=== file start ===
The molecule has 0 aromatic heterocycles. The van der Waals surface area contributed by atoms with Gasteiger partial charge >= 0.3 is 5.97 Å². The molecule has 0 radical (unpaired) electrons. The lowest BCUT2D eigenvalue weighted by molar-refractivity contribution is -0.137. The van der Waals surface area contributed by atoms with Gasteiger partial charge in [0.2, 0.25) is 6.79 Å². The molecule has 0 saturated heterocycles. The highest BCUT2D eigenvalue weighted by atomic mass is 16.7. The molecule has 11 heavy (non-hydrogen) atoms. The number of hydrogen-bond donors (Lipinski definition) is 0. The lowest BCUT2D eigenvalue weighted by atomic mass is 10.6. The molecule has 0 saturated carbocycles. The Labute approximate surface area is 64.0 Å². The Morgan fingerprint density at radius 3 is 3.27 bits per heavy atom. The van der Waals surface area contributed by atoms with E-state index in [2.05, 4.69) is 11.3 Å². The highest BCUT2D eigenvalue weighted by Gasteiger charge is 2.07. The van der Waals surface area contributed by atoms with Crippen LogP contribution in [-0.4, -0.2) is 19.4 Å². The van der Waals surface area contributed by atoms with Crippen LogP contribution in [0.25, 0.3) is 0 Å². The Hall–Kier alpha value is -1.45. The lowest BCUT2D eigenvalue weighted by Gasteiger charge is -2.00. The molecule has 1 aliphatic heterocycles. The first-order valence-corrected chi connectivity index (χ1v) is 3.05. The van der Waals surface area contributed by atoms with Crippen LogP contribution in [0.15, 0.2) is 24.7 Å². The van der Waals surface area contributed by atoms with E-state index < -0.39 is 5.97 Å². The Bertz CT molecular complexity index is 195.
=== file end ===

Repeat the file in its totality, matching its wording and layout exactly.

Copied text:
The molecule has 0 aromatic heterocycles. The van der Waals surface area contributed by atoms with Gasteiger partial charge >= 0.3 is 5.97 Å². The molecule has 0 radical (unpaired) electrons. The lowest BCUT2D eigenvalue weighted by molar-refractivity contribution is -0.137. The van der Waals surface area contributed by atoms with Gasteiger partial charge in [0.2, 0.25) is 6.79 Å². The molecule has 0 saturated heterocycles. The highest BCUT2D eigenvalue weighted by atomic mass is 16.7. The molecule has 11 heavy (non-hydrogen) atoms. The number of hydrogen-bond donors (Lipinski definition) is 0. The lowest BCUT2D eigenvalue weighted by atomic mass is 10.6. The molecule has 0 saturated carbocycles. The Labute approximate surface area is 64.0 Å². The Morgan fingerprint density at radius 3 is 3.27 bits per heavy atom. The van der Waals surface area contributed by atoms with E-state index in [2.05, 4.69) is 11.3 Å². The highest BCUT2D eigenvalue weighted by Gasteiger charge is 2.07. The van der Waals surface area contributed by atoms with Crippen LogP contribution in [-0.4, -0.2) is 19.4 Å². The van der Waals surface area contributed by atoms with Crippen LogP contribution in [0.25, 0.3) is 0 Å². The Hall–Kier alpha value is -1.45. The lowest BCUT2D eigenvalue weighted by Gasteiger charge is -2.00. The molecule has 1 aliphatic heterocycles. The first-order valence-corrected chi connectivity index (χ1v) is 3.05. The van der Waals surface area contributed by atoms with Crippen LogP contribution in [0.15, 0.2) is 24.7 Å². The van der Waals surface area contributed by atoms with E-state index < -0.39 is 5.97 Å². The Bertz CT molecular complexity index is 195.